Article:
SOC: 43-4171 OOH: U250
|Total Jobs in 2016||1,053,700|
|Expected Growth||9% (As fast as average)|
|New Jobs To Be Added
from 2016 to 2026
|Median Pay||$25,000 to $34,999|
Employment of receptionists is projected to grow 9 percent from 2016 to 2026, about as fast as the average for all occupations.
Growing healthcare industries are projected to lead demand for receptionists, particularly in the offices of physicians, dentists, and other healthcare practitioners.
Employment growth of receptionists in most other industries is expected to be slower as organizations continue to automate or consolidate administrative functions, such as by using computer software or websites to interact with the public or customers.
Overall job prospects should be good, especially in the healthcare industries. Many job openings will stem from the need to replace workers who leave the occupation.
The median hourly wage for receptionists was $13.42 in May 2016. The median wage is the wage at which half the workers in an occupation earned more than that amount and half earned less. The lowest 10 percent earned less than $9.39, and the highest 10 percent earned more than $19.41.
In May 2016, the median hourly wages for receptionists in the top industries in which they worked were as follows:
|Healthcare and social assistance||$14.03|
|Professional, scientific, and technical services||13.56|
|Administrative and support services||13.23|
|Religious, grantmaking, civic, professional, and similar organizations||11.94|
|Personal care services||10.75|
Most receptionists worked full time in 2016, and about 1 in 4 worked part time. Some receptionists, such as those who work in hospitals and nursing homes, may work evenings and weekends.
Receptionists perform administrative tasks, such as answering phones, receiving visitors, and providing general information about their organization to the public and customers.
Receptionists typically do the following:
Receptionists are often the first employee of an organization to have contact with a customer or client. They are responsible for making a good first impression for the organization—an impression that can affect the organization’s success.
The specific responsibilities of receptionists vary with where they work. Receptionists in hospitals and doctors’ offices may collect patients’ personal information and direct patients to the waiting room. Some may handle billing and insurance payments.
In large corporations and government offices, receptionists may provide a security function. For example, they control access to the organization, provide visitor passes, and arrange to take visitors to the proper office.
Receptionists use telephones, computers, and other office equipment, such as scanners and fax machines.
Receptionists held about 1.1 million jobs in 2016. The largest employers of receptionists were as follows:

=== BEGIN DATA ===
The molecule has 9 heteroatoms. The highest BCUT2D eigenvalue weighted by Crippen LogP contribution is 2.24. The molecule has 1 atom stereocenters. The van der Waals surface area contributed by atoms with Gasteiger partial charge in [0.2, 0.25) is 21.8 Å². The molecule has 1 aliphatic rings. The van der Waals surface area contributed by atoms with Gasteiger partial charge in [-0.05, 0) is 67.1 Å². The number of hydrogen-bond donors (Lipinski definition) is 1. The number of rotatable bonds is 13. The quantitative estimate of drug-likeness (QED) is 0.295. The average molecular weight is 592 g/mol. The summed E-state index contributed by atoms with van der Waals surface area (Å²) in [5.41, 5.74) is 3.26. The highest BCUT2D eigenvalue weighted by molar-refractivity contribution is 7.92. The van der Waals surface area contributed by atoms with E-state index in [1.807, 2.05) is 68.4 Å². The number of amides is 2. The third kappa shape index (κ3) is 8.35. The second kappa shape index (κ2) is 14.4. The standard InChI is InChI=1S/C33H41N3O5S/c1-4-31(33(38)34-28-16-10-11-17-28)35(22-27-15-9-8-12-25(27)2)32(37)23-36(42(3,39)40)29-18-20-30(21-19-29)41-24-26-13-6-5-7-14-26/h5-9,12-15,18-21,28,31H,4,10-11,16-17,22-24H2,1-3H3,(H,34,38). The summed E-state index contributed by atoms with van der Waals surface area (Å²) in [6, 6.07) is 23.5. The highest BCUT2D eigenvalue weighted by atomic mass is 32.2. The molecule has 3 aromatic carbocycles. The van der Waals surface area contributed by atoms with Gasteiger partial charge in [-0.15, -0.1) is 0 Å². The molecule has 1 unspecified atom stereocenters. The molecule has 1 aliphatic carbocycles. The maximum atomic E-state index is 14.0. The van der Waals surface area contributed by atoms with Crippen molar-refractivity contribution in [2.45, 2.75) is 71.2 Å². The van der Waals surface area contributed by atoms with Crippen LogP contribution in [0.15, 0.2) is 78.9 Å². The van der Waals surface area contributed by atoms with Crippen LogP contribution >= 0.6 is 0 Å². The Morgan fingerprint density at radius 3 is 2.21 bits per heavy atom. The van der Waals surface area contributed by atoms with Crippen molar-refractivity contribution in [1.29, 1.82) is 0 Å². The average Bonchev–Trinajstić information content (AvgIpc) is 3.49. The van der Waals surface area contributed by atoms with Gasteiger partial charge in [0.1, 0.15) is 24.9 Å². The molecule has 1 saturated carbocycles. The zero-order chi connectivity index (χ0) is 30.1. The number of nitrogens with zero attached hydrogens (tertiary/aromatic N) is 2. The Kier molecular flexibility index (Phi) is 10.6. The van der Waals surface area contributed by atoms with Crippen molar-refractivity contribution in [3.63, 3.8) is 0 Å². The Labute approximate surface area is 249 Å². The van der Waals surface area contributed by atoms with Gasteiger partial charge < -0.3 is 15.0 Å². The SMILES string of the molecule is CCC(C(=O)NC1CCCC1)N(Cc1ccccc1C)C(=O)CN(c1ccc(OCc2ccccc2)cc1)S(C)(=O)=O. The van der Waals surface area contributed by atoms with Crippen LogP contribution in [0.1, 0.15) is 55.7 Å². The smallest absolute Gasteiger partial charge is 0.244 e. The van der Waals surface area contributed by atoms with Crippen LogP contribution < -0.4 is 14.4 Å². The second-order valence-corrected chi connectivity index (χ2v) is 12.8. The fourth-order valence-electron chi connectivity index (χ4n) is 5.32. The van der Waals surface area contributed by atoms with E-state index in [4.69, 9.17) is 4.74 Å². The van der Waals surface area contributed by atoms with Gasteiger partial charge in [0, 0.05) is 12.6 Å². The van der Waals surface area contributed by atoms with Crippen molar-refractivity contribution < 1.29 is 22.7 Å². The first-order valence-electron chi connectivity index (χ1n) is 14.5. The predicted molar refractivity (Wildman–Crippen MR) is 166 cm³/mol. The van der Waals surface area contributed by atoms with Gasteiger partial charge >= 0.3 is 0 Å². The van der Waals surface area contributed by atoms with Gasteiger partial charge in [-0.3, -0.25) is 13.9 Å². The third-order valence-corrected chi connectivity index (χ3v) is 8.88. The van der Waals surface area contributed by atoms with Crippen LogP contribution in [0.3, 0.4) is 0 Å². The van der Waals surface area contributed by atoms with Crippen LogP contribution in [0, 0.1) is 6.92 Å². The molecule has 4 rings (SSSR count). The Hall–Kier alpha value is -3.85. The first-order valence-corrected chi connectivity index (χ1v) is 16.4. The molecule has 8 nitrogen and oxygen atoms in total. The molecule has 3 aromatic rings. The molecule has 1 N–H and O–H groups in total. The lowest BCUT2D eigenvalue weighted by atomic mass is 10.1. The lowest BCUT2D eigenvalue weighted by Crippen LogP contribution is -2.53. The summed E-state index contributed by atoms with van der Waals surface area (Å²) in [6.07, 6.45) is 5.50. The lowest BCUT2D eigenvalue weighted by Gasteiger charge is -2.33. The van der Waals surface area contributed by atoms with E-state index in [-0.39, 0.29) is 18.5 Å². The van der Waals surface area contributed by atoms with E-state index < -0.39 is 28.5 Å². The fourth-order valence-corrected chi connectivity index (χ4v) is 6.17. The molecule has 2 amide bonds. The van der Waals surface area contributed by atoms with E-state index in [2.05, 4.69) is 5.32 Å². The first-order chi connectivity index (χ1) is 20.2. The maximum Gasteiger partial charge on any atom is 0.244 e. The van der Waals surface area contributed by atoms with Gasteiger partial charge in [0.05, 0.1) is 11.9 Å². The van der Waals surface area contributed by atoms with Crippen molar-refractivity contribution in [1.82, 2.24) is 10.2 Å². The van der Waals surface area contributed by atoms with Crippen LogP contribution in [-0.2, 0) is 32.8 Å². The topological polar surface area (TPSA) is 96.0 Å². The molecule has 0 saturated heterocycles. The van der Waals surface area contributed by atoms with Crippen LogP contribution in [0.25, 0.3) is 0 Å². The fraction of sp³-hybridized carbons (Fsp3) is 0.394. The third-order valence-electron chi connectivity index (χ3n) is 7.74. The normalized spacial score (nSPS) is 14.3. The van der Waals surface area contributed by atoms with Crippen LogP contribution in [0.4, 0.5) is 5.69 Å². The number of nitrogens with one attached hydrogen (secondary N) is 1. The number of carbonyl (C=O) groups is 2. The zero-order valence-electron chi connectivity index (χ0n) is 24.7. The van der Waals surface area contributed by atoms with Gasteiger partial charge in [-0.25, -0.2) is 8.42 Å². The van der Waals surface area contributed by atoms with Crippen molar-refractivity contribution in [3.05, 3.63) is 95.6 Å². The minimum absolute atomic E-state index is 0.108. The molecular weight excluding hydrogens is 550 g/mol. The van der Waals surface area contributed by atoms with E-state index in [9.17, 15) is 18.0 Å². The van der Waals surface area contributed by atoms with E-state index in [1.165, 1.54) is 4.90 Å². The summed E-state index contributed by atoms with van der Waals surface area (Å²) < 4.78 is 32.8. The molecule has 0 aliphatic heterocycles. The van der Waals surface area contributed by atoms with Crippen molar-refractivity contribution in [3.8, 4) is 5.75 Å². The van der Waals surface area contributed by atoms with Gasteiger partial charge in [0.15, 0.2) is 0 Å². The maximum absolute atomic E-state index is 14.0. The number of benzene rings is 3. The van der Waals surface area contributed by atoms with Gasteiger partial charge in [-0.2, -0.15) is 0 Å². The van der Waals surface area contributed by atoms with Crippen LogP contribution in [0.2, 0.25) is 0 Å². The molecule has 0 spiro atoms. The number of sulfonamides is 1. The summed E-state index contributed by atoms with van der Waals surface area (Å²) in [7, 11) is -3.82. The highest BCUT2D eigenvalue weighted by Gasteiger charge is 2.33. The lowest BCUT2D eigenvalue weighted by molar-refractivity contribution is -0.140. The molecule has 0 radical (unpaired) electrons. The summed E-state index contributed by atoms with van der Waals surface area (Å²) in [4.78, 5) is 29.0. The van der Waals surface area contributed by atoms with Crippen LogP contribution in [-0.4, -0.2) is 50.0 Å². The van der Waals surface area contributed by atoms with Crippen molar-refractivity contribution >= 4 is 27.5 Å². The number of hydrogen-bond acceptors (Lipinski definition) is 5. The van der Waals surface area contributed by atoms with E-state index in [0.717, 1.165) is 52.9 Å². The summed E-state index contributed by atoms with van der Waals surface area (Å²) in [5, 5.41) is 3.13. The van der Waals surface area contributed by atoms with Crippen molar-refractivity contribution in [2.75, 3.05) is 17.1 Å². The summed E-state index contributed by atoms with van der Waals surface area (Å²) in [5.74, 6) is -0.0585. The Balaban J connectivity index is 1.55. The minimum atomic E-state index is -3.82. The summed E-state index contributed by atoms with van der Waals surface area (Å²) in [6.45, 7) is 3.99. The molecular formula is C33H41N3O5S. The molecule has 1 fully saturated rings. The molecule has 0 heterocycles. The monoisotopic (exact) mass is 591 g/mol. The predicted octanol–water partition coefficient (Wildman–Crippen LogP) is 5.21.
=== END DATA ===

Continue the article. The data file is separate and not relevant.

|Healthcare and social assistance||45%|
|Professional, scientific, and technical services||11|
|Personal care services||6|
|Religious, grantmaking, civic, professional, and similar organizations||4|
|Administrative and support services||4|
Receptionists are employed in nearly every industry.
Receptionists usually work in an area that is visible and easily accessible to the public and other employees, such as the front desk of a lobby or waiting room.
Some receptionists may face stressful situations, as they answer numerous phone calls and sometimes deal with difficult callers.
Most receptionists worked full time in 2016, but about 1 in 4 worked part time. Some receptionists, such as those who work in hospitals and nursing homes, may work evenings and weekends.
Although hiring requirements vary by industry and employer, receptionists typically need a high school diploma and good communication skills.
Receptionists typically need a high school diploma or equivalent, and employers may prefer to hire candidates who have experience with certain computer software applications. Courses in word processing and spreadsheet applications can be particularly helpful.
Most receptionists receive short-term on-the-job training, usually lasting a few days up to a month. Training typically covers procedures for visitors and for telephone and computer use.
Receptionists may advance to other administrative occupations with more responsibilities, such as secretaries and administrative assistants.
Communication skills. Receptionists must speak and write clearly so that others may understand them.
Customer-service skills. Receptionists represent an organization, so they should be courteous, professional, and helpful toward customers and the public.
Integrity. Receptionists may handle client and patient data, especially in medical and legal offices. They must be trustworthy and protect their clients’ privacy.
Interpersonal skills. Receptionists should be comfortable interacting with people, even in stressful situations.
Organizational skills. Receptionists take messages, schedule appointments, and maintain employee files. They need good organizational skills to manage their diverse responsibilities.
"Receptionists" SOC: 43-4171 OOH Code: U250